While watching a video about George VI and Queen Elizabeth, I was riveted by a tiara on the Queen Mother that I believe I have never seen before! Could you give help identifying it?
Thanks for the question, Deb! I was equally intrigued by the piece, which you can see at around the 2:36 mark in this YouTube clip from King George VI and Elizabeth: A Royal Love Story (2012). (Note: all of the still images in this post are screen captures from that clip.)
The documentary does not offer a specific date for the clip featuring the bandeau, though it does show it during the discussion of the abdication crisis of the mid-1930s. Bertie and Elizabeth are clearly attending a white-tie event; the man standing beside them appears to be wearing robes with the chain of a chivalric order.
The piece that Elizabeth wears is a bandeau made up of three parallel rows of gemstones. The Queen Mum had a number of bandeau-style tiaras, including the Strathmore Rose and the double-row meander that has been worn most recently by Princess Anne. But this piece is a different one: a convertible piece of jewelry. In the 1920s, Bertie bought his new wife a set of art-deco bracelets from Cartier. Each of the five bracelets in the set features a different gemstone: one with sapphires, one with emeralds, one with rubies, and two with diamonds. This bandeau is three of those deco bracelets worn together on a frame; here's an image of what the piece looks like in bandeau-form. She wore the bandeau on at least one other occasion, a 1933 trip to Covent Garden, pairing it with pearls.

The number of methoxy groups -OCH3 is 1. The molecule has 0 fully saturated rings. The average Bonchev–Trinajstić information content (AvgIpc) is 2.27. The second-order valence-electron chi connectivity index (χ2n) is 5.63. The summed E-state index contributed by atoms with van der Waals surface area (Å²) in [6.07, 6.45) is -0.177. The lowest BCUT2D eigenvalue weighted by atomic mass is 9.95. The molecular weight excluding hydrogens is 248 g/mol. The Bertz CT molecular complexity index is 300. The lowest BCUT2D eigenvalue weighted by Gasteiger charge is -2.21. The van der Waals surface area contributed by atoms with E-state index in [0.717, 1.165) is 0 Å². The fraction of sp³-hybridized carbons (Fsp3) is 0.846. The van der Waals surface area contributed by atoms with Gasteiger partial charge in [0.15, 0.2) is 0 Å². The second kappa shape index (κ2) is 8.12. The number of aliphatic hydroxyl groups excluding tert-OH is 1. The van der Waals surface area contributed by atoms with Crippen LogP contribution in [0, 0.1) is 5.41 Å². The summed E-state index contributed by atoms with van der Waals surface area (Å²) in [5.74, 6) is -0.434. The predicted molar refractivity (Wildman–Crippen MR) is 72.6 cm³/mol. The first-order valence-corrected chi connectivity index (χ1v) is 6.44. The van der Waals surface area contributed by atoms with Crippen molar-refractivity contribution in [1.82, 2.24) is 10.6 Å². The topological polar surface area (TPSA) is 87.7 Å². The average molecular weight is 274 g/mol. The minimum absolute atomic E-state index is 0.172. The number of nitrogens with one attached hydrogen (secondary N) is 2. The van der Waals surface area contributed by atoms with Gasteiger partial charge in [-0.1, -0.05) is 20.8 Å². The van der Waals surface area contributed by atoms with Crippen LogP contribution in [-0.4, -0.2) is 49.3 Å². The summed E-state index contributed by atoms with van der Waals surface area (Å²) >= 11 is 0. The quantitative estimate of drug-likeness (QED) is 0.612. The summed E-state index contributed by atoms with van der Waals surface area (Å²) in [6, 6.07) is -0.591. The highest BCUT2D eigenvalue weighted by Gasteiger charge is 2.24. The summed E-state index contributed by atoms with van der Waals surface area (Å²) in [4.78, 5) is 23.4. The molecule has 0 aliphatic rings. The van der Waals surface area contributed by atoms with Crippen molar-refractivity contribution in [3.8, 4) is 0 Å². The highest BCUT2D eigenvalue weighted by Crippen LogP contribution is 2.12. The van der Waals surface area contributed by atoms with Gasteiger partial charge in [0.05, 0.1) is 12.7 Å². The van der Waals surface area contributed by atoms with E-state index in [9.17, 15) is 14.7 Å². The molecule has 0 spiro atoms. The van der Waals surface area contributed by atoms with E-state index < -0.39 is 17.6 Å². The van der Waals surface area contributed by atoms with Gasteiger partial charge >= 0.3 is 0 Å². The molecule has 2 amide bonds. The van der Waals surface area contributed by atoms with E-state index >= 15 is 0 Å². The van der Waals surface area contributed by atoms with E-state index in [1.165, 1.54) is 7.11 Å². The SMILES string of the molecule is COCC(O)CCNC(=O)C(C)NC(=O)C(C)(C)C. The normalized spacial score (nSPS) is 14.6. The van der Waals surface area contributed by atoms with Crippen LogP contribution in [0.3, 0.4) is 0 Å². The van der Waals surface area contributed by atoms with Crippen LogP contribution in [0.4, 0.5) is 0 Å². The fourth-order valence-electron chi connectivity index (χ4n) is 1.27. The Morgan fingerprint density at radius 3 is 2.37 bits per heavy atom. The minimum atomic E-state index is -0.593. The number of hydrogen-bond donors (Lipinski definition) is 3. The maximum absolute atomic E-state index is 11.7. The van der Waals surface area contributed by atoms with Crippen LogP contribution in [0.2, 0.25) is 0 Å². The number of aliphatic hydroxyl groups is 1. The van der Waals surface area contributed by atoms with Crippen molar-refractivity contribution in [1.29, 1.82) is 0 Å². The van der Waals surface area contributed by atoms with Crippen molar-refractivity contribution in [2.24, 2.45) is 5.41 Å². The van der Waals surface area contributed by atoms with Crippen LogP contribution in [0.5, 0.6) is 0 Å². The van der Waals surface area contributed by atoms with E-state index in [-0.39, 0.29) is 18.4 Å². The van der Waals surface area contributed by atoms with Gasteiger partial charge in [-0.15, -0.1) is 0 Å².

The bracelets are still around today and are in the collection of the Queen. She wears them occasionally, but to my knowledge, the Queen Mum is the only member of the family who has worn the bandeau in public. You can see a very clear image of all five of them in one of my favorite royal books of last year, Angela Kelly's Dressing the Queen.